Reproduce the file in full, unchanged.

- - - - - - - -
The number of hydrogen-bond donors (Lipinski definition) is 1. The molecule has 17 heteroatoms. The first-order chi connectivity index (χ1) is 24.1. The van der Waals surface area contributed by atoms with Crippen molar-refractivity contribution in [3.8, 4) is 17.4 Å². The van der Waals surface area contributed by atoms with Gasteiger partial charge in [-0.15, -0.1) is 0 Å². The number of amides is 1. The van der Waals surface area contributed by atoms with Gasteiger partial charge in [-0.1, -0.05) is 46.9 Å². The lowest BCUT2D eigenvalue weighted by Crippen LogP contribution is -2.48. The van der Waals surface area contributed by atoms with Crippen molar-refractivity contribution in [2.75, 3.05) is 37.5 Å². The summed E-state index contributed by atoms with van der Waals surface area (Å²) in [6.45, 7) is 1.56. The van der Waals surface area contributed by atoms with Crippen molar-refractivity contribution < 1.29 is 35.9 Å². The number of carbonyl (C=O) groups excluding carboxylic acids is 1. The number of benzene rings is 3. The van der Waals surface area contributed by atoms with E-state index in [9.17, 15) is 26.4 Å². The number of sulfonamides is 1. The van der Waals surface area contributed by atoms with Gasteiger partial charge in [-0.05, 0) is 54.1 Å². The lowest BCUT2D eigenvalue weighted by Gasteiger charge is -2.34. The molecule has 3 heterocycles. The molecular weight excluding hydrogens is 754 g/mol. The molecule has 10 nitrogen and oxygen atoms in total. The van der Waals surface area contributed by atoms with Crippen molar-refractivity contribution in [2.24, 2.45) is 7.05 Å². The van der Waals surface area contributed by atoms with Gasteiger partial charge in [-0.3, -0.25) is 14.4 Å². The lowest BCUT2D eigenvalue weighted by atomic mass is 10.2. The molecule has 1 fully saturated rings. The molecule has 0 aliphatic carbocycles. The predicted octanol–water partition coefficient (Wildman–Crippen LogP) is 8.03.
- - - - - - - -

The number of hydrogen-bond donors (Lipinski definition) is 1. The molecule has 17 heteroatoms. The first-order chi connectivity index (χ1) is 24.1. The van der Waals surface area contributed by atoms with Crippen molar-refractivity contribution in [3.8, 4) is 17.4 Å². The van der Waals surface area contributed by atoms with Gasteiger partial charge in [-0.15, -0.1) is 0 Å². The number of amides is 1. The van der Waals surface area contributed by atoms with Gasteiger partial charge in [-0.1, -0.05) is 46.9 Å². The lowest BCUT2D eigenvalue weighted by Crippen LogP contribution is -2.48. The van der Waals surface area contributed by atoms with Crippen molar-refractivity contribution in [2.75, 3.05) is 37.5 Å². The summed E-state index contributed by atoms with van der Waals surface area (Å²) in [6.45, 7) is 1.56. The van der Waals surface area contributed by atoms with Crippen molar-refractivity contribution < 1.29 is 35.9 Å². The number of carbonyl (C=O) groups excluding carboxylic acids is 1. The number of benzene rings is 3. The van der Waals surface area contributed by atoms with E-state index in [9.17, 15) is 26.4 Å². The number of sulfonamides is 1. The van der Waals surface area contributed by atoms with Gasteiger partial charge in [-0.05, 0) is 54.1 Å². The lowest BCUT2D eigenvalue weighted by Gasteiger charge is -2.34. The molecule has 3 heterocycles. The molecular weight excluding hydrogens is 754 g/mol. The molecule has 10 nitrogen and oxygen atoms in total. The van der Waals surface area contributed by atoms with Crippen molar-refractivity contribution in [2.24, 2.45) is 7.05 Å². The van der Waals surface area contributed by atoms with Gasteiger partial charge in [-0.3, -0.25) is 14.4 Å². The lowest BCUT2D eigenvalue weighted by atomic mass is 10.2. The molecule has 1 fully saturated rings. The molecule has 0 aliphatic carbocycles. The predicted octanol–water partition coefficient (Wildman–Crippen LogP) is 8.03.